PM Trudeau commented on the new position, “When Conservatives across the country are playing the fear card, we need strong, reassuring voices to counter that and to demonstrate that the safety and security of Canadians in their communities is something that we will never flinch on, that we will continue to deliver and we will deliver in a way that pulls Canadians together instead of dividing them, like the Conservatives tend to be doing.”

However, Deputy Conservative Leader Lisa Raitt said the shuffle is an acknowledgement by the PMO that the government has failed. “It’s the last-ditch attempt to finish that homework at the last minute, to try and get the approval when they go to the election next time. I don’t think it’s going to make one whit of difference. Canadians are going to judge upon what is being delivered.”

MP Raitt stated: “It’s time now to have a plan to deal with the problems and the aftermath. Not a Band-Aid solution. And what has been the response? Well, the response has been to appoint another cabinet minister. If the Prime Minister wants to characterize it in some kind of battle of semantics, that’s going to be his desire to do so. I’m not going to engage on that level with him. What I ask of him is a plan and a way to fix the problem that we have currently, to give everybody assurances that our system is fair and it works.”

The cabinet shuffle was Justin Trudeau’s second in this mandate; the first major cabinet retooling was in January 2017.

Chris Hall, CBC’s National Affairs Editor, summed up the moves as being all about the 2019 election: “Make no mistake. This shuffle is all about positioning ahead of the next election. The Liberals’ path to another majority depends on winning more seats in Ontario and Quebec, and holding as many seats as possible in urban ridings across the country.”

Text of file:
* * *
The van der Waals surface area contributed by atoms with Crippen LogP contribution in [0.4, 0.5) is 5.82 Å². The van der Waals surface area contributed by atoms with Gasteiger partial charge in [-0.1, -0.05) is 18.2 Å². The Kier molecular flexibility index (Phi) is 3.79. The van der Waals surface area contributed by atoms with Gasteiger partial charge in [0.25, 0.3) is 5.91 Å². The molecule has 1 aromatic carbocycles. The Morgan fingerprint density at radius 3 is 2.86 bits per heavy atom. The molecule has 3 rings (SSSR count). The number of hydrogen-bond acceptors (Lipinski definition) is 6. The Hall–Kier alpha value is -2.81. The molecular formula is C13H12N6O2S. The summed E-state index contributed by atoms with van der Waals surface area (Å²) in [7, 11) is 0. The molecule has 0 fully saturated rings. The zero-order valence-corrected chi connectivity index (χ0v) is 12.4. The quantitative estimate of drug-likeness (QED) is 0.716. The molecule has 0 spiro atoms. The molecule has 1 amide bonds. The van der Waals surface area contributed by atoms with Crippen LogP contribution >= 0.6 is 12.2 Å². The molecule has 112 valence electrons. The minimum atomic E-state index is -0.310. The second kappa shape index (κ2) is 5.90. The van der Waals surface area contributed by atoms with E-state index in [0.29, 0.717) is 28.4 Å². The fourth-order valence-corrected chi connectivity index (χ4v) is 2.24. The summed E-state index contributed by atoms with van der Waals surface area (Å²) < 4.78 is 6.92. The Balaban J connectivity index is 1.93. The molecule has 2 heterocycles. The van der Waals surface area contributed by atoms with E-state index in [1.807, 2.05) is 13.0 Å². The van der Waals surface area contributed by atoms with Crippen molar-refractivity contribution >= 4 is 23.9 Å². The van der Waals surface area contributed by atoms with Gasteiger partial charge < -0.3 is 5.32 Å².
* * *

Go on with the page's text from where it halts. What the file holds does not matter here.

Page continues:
Chris George is an Ottawa-based government affairs advisor and wordsmith, president of CG&A COMMUNICATIONS.  ChrisG.George@gmail.com

 

LINK:  https://niagaraindependent.ca/pm-fine-tunes-his-cabinet-with-an-election-shuffle/

The Canada-U.S. Trade Talks Saga (Part Two)

The Niagara Independent , July 13, 2018 – This is the second of a three column series on the Canada-U.S. trade talks. This column reflects on the criticism that the Liberals have purposely sabotaged the trade negotiations for their political gain in an election year.

Not all are supportive of the Trudeau Government’s trade negotiation tactics with the United States.

With Canada’s national election only 16 months away, it is now anticipated that the fate of the trade agreement with our southern neighbor will be a central campaign issue. Lawrence Solomon, policy director for Toronto-based Probe International, suggests Trudeau is using the trade talks to position for a tough re-election year by creating a boogeyman and a crisis: “NAFTA necessarily thus becomes not an economic exercise but a political one.”

In a stinging editorial piece he wrote for the Financial Post, Solomon opines that PM Trudeau’s statements at the closing of the G7 Economic Summit in June were calculated and that the Liberals are now in campaign mode to win votes – at the expense of our country’s economy and well-being. He writes: “Canadians are polite, we’re reasonable, but we also will not be pushed around,” Trudeau grandstanded as soon as Trump turned his back. It’s a brilliant political strategy. By playing to the Canadian public at Trump’s expense, Trudeau’s popularity has soared. But although Trudeau may be winning in the polls, Canadians are wrong to think Trudeau is winning for them.”